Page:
I listened to her newfound wisdom of making the most of the time she had left, and her deepened appreciation for the “small stuff” that used to pass her by. I stopped to reflect on that poignant realization. “Oh my gosh”, I thought. We are all dying. Maybe we do not know when exactly, but do we have to become confronted with the finish line to start to practice the wisdom now obtained by the ones who have been informed of their time remaining?

I also thought deeper for a moment. Who are the actual lucky ones here? (With absolute compassion and all due respect) I wondered which life was more coveted: one that is long without awareness to its gifts, or a narrowed timeline with a deepened appreciation of life’s blessings and a love for each individual moment. Quite a toss-up isn’t it?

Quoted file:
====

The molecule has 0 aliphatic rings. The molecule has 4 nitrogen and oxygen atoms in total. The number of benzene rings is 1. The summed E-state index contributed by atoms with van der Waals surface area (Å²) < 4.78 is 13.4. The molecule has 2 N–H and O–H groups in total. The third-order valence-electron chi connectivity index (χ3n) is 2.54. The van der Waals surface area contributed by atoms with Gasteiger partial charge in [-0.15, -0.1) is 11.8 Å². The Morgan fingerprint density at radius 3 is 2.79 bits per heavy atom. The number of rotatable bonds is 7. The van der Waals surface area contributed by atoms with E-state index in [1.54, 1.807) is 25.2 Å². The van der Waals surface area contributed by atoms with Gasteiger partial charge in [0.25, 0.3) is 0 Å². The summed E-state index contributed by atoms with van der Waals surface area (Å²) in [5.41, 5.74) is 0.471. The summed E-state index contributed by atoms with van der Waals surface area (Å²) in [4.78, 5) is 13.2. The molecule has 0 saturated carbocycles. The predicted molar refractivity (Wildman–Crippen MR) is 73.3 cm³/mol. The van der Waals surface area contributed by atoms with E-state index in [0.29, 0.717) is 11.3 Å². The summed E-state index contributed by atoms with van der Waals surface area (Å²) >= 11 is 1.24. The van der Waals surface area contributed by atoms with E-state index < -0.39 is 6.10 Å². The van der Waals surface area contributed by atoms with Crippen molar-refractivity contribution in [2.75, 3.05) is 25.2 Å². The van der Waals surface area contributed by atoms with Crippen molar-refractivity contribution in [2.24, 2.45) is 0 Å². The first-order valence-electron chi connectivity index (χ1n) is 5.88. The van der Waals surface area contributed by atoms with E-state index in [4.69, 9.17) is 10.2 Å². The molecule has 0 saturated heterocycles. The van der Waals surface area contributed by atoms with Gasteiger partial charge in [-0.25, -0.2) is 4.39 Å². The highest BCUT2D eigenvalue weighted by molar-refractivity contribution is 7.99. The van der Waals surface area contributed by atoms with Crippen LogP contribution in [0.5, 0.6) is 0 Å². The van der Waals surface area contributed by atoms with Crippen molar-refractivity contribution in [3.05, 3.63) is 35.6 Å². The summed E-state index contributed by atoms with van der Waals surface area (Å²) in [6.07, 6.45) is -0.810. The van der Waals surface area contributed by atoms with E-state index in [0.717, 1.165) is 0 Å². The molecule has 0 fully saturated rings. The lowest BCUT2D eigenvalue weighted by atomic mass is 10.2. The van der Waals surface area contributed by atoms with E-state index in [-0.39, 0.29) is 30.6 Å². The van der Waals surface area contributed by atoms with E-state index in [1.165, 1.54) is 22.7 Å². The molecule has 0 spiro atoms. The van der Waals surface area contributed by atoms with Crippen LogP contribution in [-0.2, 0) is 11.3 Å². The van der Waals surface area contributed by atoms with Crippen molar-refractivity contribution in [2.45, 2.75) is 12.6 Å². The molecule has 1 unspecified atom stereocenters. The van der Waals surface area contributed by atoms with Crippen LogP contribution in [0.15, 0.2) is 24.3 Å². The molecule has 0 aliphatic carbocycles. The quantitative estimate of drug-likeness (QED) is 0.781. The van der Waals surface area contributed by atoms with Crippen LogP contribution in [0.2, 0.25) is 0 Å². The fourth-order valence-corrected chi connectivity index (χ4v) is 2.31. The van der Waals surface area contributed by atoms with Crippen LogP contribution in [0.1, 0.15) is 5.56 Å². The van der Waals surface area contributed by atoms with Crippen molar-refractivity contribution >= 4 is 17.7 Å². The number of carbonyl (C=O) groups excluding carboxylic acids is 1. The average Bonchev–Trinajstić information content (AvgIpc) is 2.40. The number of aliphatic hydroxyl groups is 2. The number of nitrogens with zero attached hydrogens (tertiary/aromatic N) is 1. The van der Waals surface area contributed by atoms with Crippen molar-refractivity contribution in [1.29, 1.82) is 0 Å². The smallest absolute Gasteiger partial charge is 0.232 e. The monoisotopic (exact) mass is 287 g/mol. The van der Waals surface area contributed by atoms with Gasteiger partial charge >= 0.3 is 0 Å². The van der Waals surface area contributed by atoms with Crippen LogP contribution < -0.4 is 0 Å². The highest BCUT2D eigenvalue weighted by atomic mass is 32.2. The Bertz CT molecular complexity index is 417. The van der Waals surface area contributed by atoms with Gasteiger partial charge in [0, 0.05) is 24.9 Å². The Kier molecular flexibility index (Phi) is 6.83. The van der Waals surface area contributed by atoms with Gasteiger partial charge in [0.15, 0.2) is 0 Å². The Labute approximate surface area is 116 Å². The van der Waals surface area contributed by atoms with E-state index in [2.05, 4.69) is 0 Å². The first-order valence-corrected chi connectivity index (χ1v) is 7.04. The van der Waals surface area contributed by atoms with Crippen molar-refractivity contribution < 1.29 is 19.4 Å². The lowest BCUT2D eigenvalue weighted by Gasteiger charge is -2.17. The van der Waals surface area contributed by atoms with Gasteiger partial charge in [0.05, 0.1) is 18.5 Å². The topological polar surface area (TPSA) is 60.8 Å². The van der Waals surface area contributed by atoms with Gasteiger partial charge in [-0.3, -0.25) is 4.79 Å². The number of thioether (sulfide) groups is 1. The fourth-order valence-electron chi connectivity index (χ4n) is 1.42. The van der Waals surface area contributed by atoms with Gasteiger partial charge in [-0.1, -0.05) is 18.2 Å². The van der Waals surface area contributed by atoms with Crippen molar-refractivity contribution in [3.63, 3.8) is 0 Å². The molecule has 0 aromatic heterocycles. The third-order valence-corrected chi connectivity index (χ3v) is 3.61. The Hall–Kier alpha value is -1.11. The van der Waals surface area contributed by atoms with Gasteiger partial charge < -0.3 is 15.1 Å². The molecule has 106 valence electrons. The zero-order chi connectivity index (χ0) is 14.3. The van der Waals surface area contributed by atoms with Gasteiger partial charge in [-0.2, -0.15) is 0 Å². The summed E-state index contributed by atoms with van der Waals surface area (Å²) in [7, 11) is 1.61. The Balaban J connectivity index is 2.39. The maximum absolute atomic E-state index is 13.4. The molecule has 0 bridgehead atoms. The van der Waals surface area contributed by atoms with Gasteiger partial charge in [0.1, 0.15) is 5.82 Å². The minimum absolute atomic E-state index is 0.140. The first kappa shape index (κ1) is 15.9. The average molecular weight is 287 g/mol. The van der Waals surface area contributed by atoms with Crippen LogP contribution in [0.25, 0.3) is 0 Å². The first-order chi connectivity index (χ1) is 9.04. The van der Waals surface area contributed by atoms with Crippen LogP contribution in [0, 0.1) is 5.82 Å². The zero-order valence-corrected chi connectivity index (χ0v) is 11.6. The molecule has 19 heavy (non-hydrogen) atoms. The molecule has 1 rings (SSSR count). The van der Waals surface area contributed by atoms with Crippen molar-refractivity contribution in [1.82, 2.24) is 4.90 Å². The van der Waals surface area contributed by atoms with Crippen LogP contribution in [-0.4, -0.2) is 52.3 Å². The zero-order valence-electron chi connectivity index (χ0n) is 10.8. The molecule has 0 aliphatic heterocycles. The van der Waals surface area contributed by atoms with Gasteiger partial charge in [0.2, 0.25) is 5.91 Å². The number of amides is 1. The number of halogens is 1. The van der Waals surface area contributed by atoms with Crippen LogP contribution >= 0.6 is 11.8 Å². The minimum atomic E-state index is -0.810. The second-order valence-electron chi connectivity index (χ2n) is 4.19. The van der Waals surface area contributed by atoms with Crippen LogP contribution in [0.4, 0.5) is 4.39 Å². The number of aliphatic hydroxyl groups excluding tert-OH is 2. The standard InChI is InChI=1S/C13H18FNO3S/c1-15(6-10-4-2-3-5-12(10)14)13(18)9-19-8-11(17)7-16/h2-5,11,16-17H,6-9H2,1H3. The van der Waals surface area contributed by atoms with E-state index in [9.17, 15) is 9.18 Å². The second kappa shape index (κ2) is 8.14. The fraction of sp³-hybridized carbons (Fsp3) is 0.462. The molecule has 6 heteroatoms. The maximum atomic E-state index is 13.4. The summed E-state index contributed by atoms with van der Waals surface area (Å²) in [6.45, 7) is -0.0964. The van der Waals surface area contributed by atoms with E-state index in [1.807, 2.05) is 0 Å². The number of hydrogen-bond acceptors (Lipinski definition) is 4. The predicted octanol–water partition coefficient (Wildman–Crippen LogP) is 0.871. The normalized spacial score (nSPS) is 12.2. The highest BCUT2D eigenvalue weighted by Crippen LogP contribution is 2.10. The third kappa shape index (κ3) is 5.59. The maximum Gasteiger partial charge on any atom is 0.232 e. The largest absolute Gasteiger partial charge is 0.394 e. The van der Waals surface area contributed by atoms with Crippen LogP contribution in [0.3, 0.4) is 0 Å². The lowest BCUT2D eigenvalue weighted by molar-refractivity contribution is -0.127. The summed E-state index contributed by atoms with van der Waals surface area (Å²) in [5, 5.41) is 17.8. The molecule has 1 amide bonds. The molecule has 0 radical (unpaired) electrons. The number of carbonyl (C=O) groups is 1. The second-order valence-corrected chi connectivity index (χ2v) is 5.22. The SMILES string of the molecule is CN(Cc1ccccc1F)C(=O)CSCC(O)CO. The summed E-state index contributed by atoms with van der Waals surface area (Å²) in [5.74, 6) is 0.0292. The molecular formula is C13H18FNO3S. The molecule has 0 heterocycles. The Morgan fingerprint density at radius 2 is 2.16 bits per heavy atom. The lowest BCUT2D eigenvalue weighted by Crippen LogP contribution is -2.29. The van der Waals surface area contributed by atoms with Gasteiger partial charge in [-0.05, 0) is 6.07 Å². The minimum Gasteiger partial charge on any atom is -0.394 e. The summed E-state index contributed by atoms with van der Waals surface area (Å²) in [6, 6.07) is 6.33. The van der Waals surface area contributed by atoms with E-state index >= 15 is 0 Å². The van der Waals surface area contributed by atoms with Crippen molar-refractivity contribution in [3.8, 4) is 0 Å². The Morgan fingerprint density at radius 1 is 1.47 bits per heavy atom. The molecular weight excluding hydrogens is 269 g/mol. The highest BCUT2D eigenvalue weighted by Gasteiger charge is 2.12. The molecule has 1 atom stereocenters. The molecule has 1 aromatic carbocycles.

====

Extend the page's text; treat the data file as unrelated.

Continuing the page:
Without being dark or macabre, I want to remind all that we are indeed dying. This I say without the intent to sadden, but to uplift. Many proceed through their timelines without knowing the date of their departure. That is the way it should go, right? Our schedules, the small stuff, and trivial circumstances flood our days, leaving little room for desire, or urgency for that matter, to take time for the important stuff. The stuff we would so trade a king’s ransom for if we had one more day at the end. More time to do the things we would do, if we all knew our departure time.